Terrorism of Opportunities
The Saudis were never fond of Hamas, but denouncing them as a terrorist organization right along with the Muslim Brotherhood, as Foreign Minister Adel al-Jubeir did on Tuesday, was a real bombshell.
A bombshell, but an exception: Arab wrath on Qatar is over relations with Iran, the Muslim Brotherhood and other organizations, it’s not about Hamas, and the terror-blacklist issued Thursday by four of the Qatar crisis architects (Saudi Arabia, Egypt, UAE and Bahrain) corroborates that: No mention of Hamas.
Qatar persistently maintains that it “Opposes terrorism in all its forms” while it’s no secret it supports Hamas to the tune of billions of dollars. It’s all perfectly logic, as Qatari Foreign Minister Mohammed bin Abdulrahman Al-Thani explained on Saturday, saying that Hamas is not at all a terrorist organization, but “Legitimate resistance”.
Hamas’ actions, for years, has precisely fit what comes to mind when thinking of terrorism: Blown-up buses, suicide vests, rocket attacks, child abuse. All that history put aside, ISIS operatives ramming and stabbing their victims on London Bridge in precise copycat action to Hamas’ ramming and stabbing of Israelis, illustrates a perfect overlap between Hamas and what is seen, right now and universally, as pure evil.
For the Labour’s Jeremy Corbyn, things had to reach this level of chilling resemblance for clarity to hopefully sink in. In 2009 Corbyn called for the removal of Hamas from the UK terror list, and memorably called Hamas “My friends”. But as regrettable as it is for a British leader with claims to the premiership to be so close to supporting the very terrorism that hits his constituents, it is no surprise that Qatar, and the Muslim world at large, are blind to Hamas’ terrorism, just because it’s directed at Israel.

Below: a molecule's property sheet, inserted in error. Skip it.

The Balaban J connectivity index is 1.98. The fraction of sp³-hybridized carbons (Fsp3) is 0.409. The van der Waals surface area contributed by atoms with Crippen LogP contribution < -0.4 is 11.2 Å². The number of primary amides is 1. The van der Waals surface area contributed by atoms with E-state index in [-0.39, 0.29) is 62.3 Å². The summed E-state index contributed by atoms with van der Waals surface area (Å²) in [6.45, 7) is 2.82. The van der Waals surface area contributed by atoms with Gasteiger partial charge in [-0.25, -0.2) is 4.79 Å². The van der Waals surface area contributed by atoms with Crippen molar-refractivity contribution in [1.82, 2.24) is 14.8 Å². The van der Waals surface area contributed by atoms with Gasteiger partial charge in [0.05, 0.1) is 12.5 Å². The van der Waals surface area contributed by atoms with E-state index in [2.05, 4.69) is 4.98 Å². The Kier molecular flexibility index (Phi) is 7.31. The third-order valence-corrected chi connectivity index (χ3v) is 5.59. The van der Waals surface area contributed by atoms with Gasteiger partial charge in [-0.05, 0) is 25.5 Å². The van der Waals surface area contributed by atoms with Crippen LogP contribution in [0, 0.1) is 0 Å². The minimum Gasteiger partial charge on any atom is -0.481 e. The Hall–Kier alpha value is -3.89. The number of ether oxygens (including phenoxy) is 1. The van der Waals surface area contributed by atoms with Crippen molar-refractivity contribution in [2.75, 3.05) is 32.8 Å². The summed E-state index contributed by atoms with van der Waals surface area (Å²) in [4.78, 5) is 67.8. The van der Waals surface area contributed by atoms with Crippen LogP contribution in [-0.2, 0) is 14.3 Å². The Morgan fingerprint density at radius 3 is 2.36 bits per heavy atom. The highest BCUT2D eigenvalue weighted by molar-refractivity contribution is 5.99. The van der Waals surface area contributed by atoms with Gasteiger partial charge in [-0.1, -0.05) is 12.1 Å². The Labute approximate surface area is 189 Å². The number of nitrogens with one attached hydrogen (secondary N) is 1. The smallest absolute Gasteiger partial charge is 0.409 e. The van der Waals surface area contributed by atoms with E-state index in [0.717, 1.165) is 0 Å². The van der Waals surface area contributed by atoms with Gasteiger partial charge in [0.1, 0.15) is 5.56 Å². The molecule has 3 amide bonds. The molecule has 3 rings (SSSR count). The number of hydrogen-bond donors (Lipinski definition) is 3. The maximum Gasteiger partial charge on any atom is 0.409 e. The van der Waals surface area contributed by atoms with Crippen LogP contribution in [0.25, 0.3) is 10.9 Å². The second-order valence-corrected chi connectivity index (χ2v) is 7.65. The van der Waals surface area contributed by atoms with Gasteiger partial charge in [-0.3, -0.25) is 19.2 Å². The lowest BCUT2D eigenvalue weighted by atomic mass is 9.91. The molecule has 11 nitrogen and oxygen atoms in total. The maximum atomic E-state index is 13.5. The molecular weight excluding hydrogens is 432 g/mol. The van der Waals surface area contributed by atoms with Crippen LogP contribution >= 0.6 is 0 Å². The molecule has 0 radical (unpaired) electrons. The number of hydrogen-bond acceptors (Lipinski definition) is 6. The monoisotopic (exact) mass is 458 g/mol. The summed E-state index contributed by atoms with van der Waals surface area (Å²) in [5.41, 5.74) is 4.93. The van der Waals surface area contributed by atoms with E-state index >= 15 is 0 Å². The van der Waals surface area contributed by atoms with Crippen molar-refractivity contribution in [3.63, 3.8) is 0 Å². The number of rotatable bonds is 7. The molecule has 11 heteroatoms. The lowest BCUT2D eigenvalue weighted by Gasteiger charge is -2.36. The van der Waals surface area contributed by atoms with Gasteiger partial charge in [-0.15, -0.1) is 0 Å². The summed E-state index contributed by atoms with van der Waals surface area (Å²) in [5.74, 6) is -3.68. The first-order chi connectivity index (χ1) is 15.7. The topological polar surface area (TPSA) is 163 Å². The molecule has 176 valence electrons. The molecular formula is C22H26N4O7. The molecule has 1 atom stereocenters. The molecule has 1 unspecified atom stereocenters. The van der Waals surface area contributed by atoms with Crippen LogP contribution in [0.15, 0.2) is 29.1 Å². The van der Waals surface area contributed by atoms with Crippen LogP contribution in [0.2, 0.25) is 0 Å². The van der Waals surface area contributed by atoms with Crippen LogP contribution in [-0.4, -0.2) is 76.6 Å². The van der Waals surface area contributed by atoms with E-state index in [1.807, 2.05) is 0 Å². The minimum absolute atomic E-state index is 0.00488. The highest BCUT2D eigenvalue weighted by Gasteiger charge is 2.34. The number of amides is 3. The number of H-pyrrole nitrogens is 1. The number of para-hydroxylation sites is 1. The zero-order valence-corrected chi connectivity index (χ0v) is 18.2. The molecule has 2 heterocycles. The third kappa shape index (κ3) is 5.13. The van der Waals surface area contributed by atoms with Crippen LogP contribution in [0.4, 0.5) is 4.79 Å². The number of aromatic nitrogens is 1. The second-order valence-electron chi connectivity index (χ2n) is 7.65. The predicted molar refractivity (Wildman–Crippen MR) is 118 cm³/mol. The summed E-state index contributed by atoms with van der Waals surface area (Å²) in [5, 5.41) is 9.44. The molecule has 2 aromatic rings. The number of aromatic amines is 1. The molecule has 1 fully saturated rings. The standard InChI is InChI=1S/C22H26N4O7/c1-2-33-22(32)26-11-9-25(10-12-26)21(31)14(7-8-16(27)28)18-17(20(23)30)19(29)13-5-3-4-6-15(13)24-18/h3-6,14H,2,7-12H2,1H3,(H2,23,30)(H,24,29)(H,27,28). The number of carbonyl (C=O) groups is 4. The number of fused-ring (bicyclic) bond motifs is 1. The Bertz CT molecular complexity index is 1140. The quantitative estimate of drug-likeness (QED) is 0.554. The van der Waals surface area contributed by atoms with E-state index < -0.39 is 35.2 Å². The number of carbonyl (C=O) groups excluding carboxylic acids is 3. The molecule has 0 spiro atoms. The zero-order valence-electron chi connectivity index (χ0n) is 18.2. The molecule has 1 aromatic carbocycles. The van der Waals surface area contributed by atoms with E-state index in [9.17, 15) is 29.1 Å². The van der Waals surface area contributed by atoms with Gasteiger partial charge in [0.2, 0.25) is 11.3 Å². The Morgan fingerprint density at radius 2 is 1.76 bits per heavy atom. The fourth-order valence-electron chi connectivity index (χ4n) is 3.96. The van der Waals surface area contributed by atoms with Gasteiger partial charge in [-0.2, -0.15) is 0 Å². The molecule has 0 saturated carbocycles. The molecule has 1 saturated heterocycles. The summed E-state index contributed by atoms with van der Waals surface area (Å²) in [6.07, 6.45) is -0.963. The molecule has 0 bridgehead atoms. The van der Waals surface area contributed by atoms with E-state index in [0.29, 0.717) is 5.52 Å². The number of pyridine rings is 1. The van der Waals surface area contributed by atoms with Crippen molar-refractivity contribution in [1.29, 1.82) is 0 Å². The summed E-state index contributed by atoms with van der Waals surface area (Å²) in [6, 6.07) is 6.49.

But terroristic behavior works both outwards and inwards, as stories from the lands of ISIS illustrate with gruesome clarity. Just like ISIS, Hamas controls a territory and terrorizes its population in order to enforce commitment to its self-destructive religious ideas. Just two weeks ago Zvi Bar’el reported in Ha’aretz about his encounter with a community of some 4,500 refugees from Hamas’ Gaza, living in Athens, each carrying their physical scars or memories of loved ones who perished at the hands of Hamas. One of them complained to Bar’el that “All the world cares for are the Syrian refugees, never about us”.
For one, Qatar clearly doesn’t care about Hamas’ refugees, it finances their oppressor.
In 2014, the Beirut-based Institute for Palestine Studies reported that 140 people, mostly children, died in the construction of Hamas’ military tunnels, much like expendable slaves in the ancient world, or foreign workers building Qatar’s soccer stadiums for FIFA’s 2022 world cup. This is the balance Hamas strikes between the importance of its military infrastructure and the importance of the lives of Gazans.
The word “Terrorism” is not used in the Muslim world to imply a moral stance. It’s an opportunistic term used in the sectarian battlefield to define enmities and exert blame. This is clear from Assa’d stubborn line of defense that the ruthless decimation of the Syrian Sunni population is in fact his battle with terrorists, and from Iran’s pledge to fight (Sunni) terrorism in light of last week’s attacks in Tehran, while its proxies are busy generating (Shi’ite) terror in quite a few hot-spots around the world.